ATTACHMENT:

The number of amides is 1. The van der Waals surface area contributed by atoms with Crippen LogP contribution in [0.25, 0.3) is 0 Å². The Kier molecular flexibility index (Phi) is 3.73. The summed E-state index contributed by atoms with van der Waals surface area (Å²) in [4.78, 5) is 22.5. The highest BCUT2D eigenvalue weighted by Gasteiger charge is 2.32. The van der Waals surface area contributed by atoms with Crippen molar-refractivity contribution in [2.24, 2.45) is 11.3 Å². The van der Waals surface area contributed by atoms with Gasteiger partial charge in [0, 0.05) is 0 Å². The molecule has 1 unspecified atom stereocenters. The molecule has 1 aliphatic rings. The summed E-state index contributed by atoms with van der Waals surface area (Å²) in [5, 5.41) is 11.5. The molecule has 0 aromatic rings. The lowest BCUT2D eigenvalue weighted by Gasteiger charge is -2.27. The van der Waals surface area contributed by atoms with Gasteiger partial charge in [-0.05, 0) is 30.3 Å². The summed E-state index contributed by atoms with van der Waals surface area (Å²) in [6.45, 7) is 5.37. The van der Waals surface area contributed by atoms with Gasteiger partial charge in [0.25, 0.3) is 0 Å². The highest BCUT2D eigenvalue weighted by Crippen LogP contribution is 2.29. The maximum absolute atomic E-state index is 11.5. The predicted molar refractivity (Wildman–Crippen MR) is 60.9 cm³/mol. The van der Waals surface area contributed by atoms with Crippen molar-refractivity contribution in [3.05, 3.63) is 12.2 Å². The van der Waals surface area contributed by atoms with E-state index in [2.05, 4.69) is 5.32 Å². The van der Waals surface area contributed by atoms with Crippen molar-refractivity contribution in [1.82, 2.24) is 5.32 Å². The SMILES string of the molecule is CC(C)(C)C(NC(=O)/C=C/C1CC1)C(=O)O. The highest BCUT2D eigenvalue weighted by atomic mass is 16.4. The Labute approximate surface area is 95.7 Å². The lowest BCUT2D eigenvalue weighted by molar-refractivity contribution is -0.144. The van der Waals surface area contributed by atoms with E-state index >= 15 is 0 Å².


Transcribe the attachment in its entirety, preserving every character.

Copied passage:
The number of amides is 1. The van der Waals surface area contributed by atoms with Crippen LogP contribution in [0.25, 0.3) is 0 Å². The Kier molecular flexibility index (Phi) is 3.73. The summed E-state index contributed by atoms with van der Waals surface area (Å²) in [4.78, 5) is 22.5. The highest BCUT2D eigenvalue weighted by Gasteiger charge is 2.32. The van der Waals surface area contributed by atoms with Crippen molar-refractivity contribution in [2.24, 2.45) is 11.3 Å². The van der Waals surface area contributed by atoms with Gasteiger partial charge in [0, 0.05) is 0 Å². The molecule has 1 unspecified atom stereocenters. The molecule has 1 aliphatic rings. The summed E-state index contributed by atoms with van der Waals surface area (Å²) in [5, 5.41) is 11.5. The molecule has 0 aromatic rings. The lowest BCUT2D eigenvalue weighted by Gasteiger charge is -2.27. The van der Waals surface area contributed by atoms with Gasteiger partial charge in [-0.05, 0) is 30.3 Å². The summed E-state index contributed by atoms with van der Waals surface area (Å²) in [6.45, 7) is 5.37. The van der Waals surface area contributed by atoms with Gasteiger partial charge in [0.25, 0.3) is 0 Å². The highest BCUT2D eigenvalue weighted by Crippen LogP contribution is 2.29. The maximum absolute atomic E-state index is 11.5. The predicted molar refractivity (Wildman–Crippen MR) is 60.9 cm³/mol. The van der Waals surface area contributed by atoms with Crippen molar-refractivity contribution in [3.05, 3.63) is 12.2 Å². The van der Waals surface area contributed by atoms with E-state index in [2.05, 4.69) is 5.32 Å². The van der Waals surface area contributed by atoms with Crippen molar-refractivity contribution in [1.82, 2.24) is 5.32 Å². The SMILES string of the molecule is CC(C)(C)C(NC(=O)/C=C/C1CC1)C(=O)O. The highest BCUT2D eigenvalue weighted by atomic mass is 16.4. The Labute approximate surface area is 95.7 Å². The lowest BCUT2D eigenvalue weighted by molar-refractivity contribution is -0.144. The van der Waals surface area contributed by atoms with E-state index >= 15 is 0 Å².